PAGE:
On Thursday we again took a large taxi under the guidance of Alejandro. It went to the second stop of our trip: to Havana. The trip takes about 3 hours, interrupted by a viewpoint overrun by tourists (all guiding tours see the point as a highlight on the route, may be due to the fact that most tourists find a Pina Colada from a coconut absolutely great. Got me into the queue waiting for our driver, but he appeared before we became too restless.
Somehow we then suddenly were in Havana going through many streets and then the minibus stopped. Honestly, I did not know what was going on until it was clear at some point that we were at the accommodation for Hanna and myself (and for Sandra, who was scheduled to meet us later). So luggage was unloaded and then we went up an adventurous staircase to the first floor of Casa Carlos y Graciela. Hanna will surely have thought that she will never go down or up again, but the wonderful terrace on the first floor convinced her.
It turned out that this terrace should become a meeting point of our group in Havana. By the way, not only the advertising signs were a highlight, but also the plants, which Carlos jr. took care of with great dedication.
Actually, it was arranged that we should wait for Sean’s sister, who was to fly from Canada to Havana that day, while everyone else should go to their lodgings about 500m to 800m from our Casa. But somehow Sean arrived (as usual with a can of beer in his hand) and took us off as everyone else waited in a restaurant having lunch, while Sean had had a sandwich in a local “Hole in the Wall”, which should turn out to have fatal consequences the net day.
While going to the restaurant where the others were, we met Sandra, Sean’s sister, by chance one or two corners don from our lodgings. Her taxi driver had not found the address, and a Cuban had offered to show her the way. It is not clear whether this was our bad day … In any case, when Sandra asked him if he wanted to have something, he directed Sandra to the milk shop at a the corner and then bought some dry milk for 10 CUC which Sandra paid for. Dry milk or milk is hard to get with Cuban currency, but Hanna thought the man was under drugs.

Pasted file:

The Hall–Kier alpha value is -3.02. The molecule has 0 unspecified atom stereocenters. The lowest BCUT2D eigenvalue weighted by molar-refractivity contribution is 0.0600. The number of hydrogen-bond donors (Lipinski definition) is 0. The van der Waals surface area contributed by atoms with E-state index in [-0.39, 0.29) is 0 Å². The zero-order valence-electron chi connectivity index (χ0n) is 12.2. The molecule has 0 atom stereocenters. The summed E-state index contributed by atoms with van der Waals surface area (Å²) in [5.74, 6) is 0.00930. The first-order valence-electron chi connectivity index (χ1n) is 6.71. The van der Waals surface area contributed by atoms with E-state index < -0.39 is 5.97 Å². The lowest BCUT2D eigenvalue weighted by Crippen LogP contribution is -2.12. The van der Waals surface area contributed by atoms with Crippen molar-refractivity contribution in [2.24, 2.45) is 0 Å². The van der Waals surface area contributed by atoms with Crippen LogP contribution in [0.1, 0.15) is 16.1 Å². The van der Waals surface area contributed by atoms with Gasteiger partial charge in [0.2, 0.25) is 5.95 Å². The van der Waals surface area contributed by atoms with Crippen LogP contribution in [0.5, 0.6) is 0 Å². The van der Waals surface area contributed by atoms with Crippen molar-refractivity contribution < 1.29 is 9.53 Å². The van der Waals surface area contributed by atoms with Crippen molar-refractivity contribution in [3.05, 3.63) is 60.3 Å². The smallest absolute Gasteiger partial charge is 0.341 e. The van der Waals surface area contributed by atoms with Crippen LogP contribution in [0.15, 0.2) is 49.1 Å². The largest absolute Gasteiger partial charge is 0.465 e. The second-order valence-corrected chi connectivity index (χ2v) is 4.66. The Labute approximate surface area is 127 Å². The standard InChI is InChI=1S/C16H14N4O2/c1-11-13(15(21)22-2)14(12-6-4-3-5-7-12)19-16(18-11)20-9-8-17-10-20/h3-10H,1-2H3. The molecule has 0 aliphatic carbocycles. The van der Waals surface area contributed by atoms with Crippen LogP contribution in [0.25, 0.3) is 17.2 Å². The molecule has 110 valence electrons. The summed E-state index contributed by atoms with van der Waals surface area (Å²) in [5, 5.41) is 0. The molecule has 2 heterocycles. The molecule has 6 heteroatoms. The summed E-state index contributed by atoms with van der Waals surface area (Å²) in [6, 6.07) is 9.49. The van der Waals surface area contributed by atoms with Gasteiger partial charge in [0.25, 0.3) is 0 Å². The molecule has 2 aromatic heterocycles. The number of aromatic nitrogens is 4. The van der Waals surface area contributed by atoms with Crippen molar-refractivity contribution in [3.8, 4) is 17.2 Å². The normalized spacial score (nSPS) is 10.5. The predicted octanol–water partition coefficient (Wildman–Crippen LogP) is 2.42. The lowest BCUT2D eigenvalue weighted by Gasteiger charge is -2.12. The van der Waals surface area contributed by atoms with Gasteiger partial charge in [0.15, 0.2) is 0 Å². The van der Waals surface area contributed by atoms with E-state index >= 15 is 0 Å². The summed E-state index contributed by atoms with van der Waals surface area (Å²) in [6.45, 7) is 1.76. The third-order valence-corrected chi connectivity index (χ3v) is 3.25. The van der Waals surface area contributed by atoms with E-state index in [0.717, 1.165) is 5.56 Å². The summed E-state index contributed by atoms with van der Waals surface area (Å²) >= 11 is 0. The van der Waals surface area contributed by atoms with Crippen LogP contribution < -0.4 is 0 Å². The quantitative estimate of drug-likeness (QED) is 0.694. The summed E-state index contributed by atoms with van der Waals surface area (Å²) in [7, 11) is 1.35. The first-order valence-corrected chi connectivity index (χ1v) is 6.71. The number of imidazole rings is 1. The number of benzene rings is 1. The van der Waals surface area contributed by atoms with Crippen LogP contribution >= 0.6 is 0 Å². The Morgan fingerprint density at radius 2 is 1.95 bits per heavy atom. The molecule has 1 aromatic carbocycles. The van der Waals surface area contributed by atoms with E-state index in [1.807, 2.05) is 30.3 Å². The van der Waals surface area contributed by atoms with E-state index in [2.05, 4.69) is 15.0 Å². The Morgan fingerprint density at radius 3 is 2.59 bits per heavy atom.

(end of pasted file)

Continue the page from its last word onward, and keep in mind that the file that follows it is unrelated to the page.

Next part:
After Sean had brought Sandra’s bags to our Casa, we went to the restaurant, where everyone else was waiting. A very traditional looking restaurant.
Here, however, they have tried to rip us off. After thorough inspection, they had billed themselves over 40 Euros to our disadvantage, making Alejandro visibly embarrassed. But we could clarify everything and they corrected the bill.
Before Alejandro departed for good this time, he took us on a tour of Havana from which this sculpture of a wall (Che Guevara) on Revolution Square should be enough for now, we had a second tour of the city later.
In the evening we played then the “eating out” which is not easy in a larger group. We landed in a crowded tapas bar, not surprising when the Lonely Planet not only records this, but also positively mentions it. We got a table on the first floor, cramped. The menu was not as convincing, so we decided to just have a drink. At least the Mojito was very appealing and unusually served.
Hanna and I did not want to go with the others looking for a restaurant and went back to the Casa, not without getting us two ham sandwiches (1 € for both!) in a small Cuban shop (which offered obviously also a very popular drink that I could not identify) with two ham sandwiches. Unlike others, we had no problem with these!